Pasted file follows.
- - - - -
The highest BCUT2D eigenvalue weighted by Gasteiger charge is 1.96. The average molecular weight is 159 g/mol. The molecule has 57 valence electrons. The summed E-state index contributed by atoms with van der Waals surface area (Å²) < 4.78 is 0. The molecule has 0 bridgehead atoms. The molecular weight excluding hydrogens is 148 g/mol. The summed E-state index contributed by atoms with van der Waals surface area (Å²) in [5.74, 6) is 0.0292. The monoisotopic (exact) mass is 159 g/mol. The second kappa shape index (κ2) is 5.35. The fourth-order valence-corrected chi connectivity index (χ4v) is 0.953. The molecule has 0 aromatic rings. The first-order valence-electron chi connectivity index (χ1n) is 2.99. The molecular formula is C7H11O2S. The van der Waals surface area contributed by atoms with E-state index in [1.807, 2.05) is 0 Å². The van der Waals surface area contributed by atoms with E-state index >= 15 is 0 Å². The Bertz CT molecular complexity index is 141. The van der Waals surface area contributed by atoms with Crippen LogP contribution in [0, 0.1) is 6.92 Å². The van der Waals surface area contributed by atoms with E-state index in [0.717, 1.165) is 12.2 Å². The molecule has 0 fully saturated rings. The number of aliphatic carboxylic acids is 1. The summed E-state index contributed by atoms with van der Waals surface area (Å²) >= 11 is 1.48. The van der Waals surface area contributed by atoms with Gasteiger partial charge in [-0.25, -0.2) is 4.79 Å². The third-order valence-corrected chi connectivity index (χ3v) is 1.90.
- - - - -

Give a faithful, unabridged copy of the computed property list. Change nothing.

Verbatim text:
The highest BCUT2D eigenvalue weighted by Gasteiger charge is 1.96. The average molecular weight is 159 g/mol. The molecule has 57 valence electrons. The summed E-state index contributed by atoms with van der Waals surface area (Å²) < 4.78 is 0. The molecule has 0 bridgehead atoms. The molecular weight excluding hydrogens is 148 g/mol. The summed E-state index contributed by atoms with van der Waals surface area (Å²) in [5.74, 6) is 0.0292. The monoisotopic (exact) mass is 159 g/mol. The second kappa shape index (κ2) is 5.35. The fourth-order valence-corrected chi connectivity index (χ4v) is 0.953. The molecule has 0 aromatic rings. The first-order valence-electron chi connectivity index (χ1n) is 2.99. The molecular formula is C7H11O2S. The van der Waals surface area contributed by atoms with E-state index in [1.807, 2.05) is 0 Å². The van der Waals surface area contributed by atoms with E-state index >= 15 is 0 Å². The Bertz CT molecular complexity index is 141. The van der Waals surface area contributed by atoms with Crippen LogP contribution in [0, 0.1) is 6.92 Å². The van der Waals surface area contributed by atoms with E-state index in [0.717, 1.165) is 12.2 Å². The molecule has 0 fully saturated rings. The number of aliphatic carboxylic acids is 1. The summed E-state index contributed by atoms with van der Waals surface area (Å²) >= 11 is 1.48. The van der Waals surface area contributed by atoms with Gasteiger partial charge in [-0.25, -0.2) is 4.79 Å². The third-order valence-corrected chi connectivity index (χ3v) is 1.90.